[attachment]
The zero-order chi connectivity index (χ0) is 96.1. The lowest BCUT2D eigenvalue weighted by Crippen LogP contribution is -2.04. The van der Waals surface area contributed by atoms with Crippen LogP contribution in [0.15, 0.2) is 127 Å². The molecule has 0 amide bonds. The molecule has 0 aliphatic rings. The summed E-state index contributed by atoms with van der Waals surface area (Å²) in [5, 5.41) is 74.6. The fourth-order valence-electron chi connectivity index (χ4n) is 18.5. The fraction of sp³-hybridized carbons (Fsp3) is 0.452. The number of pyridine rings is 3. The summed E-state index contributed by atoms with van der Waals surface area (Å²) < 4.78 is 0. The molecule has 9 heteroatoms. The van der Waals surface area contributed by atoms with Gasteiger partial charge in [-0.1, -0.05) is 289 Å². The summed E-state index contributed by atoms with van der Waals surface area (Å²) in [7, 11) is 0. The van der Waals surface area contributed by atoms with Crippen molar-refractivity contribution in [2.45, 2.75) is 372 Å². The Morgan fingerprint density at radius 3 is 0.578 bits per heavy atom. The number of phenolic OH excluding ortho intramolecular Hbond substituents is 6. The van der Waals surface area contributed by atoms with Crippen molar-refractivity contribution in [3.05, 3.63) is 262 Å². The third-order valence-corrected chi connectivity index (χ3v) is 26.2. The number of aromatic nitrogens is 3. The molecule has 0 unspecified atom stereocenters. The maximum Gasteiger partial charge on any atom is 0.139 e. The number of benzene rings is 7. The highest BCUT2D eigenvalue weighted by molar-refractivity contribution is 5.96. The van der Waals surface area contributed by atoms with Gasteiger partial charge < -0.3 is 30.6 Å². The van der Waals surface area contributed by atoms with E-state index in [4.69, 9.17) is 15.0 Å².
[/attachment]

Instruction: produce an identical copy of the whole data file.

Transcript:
The zero-order chi connectivity index (χ0) is 96.1. The lowest BCUT2D eigenvalue weighted by Crippen LogP contribution is -2.04. The van der Waals surface area contributed by atoms with Crippen LogP contribution in [0.15, 0.2) is 127 Å². The molecule has 0 amide bonds. The molecule has 0 aliphatic rings. The summed E-state index contributed by atoms with van der Waals surface area (Å²) in [5, 5.41) is 74.6. The fourth-order valence-electron chi connectivity index (χ4n) is 18.5. The fraction of sp³-hybridized carbons (Fsp3) is 0.452. The number of pyridine rings is 3. The summed E-state index contributed by atoms with van der Waals surface area (Å²) < 4.78 is 0. The molecule has 9 heteroatoms. The van der Waals surface area contributed by atoms with Gasteiger partial charge in [-0.1, -0.05) is 289 Å². The summed E-state index contributed by atoms with van der Waals surface area (Å²) in [7, 11) is 0. The van der Waals surface area contributed by atoms with Crippen molar-refractivity contribution in [2.45, 2.75) is 372 Å². The Morgan fingerprint density at radius 3 is 0.578 bits per heavy atom. The number of phenolic OH excluding ortho intramolecular Hbond substituents is 6. The van der Waals surface area contributed by atoms with Crippen molar-refractivity contribution in [3.05, 3.63) is 262 Å². The third-order valence-corrected chi connectivity index (χ3v) is 26.2. The number of aromatic nitrogens is 3. The molecule has 0 unspecified atom stereocenters. The maximum Gasteiger partial charge on any atom is 0.139 e. The number of benzene rings is 7. The highest BCUT2D eigenvalue weighted by molar-refractivity contribution is 5.96. The van der Waals surface area contributed by atoms with Gasteiger partial charge < -0.3 is 30.6 Å². The van der Waals surface area contributed by atoms with E-state index in [4.69, 9.17) is 15.0 Å².